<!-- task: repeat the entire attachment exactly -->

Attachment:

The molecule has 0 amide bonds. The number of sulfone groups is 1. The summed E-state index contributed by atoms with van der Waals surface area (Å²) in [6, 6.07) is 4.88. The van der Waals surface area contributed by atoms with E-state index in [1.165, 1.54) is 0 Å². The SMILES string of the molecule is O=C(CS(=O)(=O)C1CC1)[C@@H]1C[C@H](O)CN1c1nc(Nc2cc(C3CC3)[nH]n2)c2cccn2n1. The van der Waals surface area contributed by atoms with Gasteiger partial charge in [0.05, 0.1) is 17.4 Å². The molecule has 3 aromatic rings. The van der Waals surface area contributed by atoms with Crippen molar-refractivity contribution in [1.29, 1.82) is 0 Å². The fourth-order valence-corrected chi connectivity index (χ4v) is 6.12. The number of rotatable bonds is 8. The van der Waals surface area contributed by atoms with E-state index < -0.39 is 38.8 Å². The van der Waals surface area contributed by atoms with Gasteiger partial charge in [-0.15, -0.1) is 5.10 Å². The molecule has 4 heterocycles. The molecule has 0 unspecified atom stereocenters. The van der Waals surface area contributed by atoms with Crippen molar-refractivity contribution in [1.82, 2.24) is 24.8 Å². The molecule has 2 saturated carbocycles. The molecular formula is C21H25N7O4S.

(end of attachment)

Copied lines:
The molecule has 0 amide bonds. The number of sulfone groups is 1. The summed E-state index contributed by atoms with van der Waals surface area (Å²) in [6, 6.07) is 4.88. The van der Waals surface area contributed by atoms with E-state index in [1.165, 1.54) is 0 Å². The SMILES string of the molecule is O=C(CS(=O)(=O)C1CC1)[C@@H]1C[C@H](O)CN1c1nc(Nc2cc(C3CC3)[nH]n2)c2cccn2n1. The van der Waals surface area contributed by atoms with Gasteiger partial charge in [0.05, 0.1) is 17.4 Å². The molecule has 3 aromatic rings. The van der Waals surface area contributed by atoms with Crippen molar-refractivity contribution in [1.29, 1.82) is 0 Å². The fourth-order valence-corrected chi connectivity index (χ4v) is 6.12. The number of rotatable bonds is 8. The van der Waals surface area contributed by atoms with E-state index < -0.39 is 38.8 Å². The van der Waals surface area contributed by atoms with Gasteiger partial charge in [-0.15, -0.1) is 5.10 Å². The molecule has 4 heterocycles. The molecule has 0 unspecified atom stereocenters. The van der Waals surface area contributed by atoms with Crippen molar-refractivity contribution in [1.82, 2.24) is 24.8 Å². The molecule has 2 saturated carbocycles. The molecular formula is C21H25N7O4S.